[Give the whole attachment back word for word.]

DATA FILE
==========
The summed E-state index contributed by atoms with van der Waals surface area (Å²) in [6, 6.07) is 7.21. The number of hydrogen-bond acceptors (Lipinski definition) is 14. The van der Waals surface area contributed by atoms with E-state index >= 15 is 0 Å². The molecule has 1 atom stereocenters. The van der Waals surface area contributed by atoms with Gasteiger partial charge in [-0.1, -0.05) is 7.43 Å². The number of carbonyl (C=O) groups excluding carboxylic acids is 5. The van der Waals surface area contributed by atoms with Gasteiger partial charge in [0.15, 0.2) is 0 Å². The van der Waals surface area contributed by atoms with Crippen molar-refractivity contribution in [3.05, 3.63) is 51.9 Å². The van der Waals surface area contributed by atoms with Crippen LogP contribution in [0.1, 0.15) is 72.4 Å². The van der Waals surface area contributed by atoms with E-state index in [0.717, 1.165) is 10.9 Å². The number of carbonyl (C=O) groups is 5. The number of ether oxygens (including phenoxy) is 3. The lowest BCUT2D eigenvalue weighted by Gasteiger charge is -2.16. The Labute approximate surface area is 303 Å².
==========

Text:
The summed E-state index contributed by atoms with van der Waals surface area (Å²) in [6, 6.07) is 7.21. The number of hydrogen-bond acceptors (Lipinski definition) is 14. The van der Waals surface area contributed by atoms with E-state index >= 15 is 0 Å². The molecule has 1 atom stereocenters. The van der Waals surface area contributed by atoms with Gasteiger partial charge in [-0.1, -0.05) is 7.43 Å². The number of carbonyl (C=O) groups excluding carboxylic acids is 5. The van der Waals surface area contributed by atoms with Gasteiger partial charge in [0.15, 0.2) is 0 Å². The van der Waals surface area contributed by atoms with Crippen molar-refractivity contribution in [3.05, 3.63) is 51.9 Å². The van der Waals surface area contributed by atoms with Crippen LogP contribution in [0.1, 0.15) is 72.4 Å². The van der Waals surface area contributed by atoms with E-state index in [0.717, 1.165) is 10.9 Å². The number of carbonyl (C=O) groups is 5. The number of ether oxygens (including phenoxy) is 3. The lowest BCUT2D eigenvalue weighted by Gasteiger charge is -2.16. The Labute approximate surface area is 303 Å².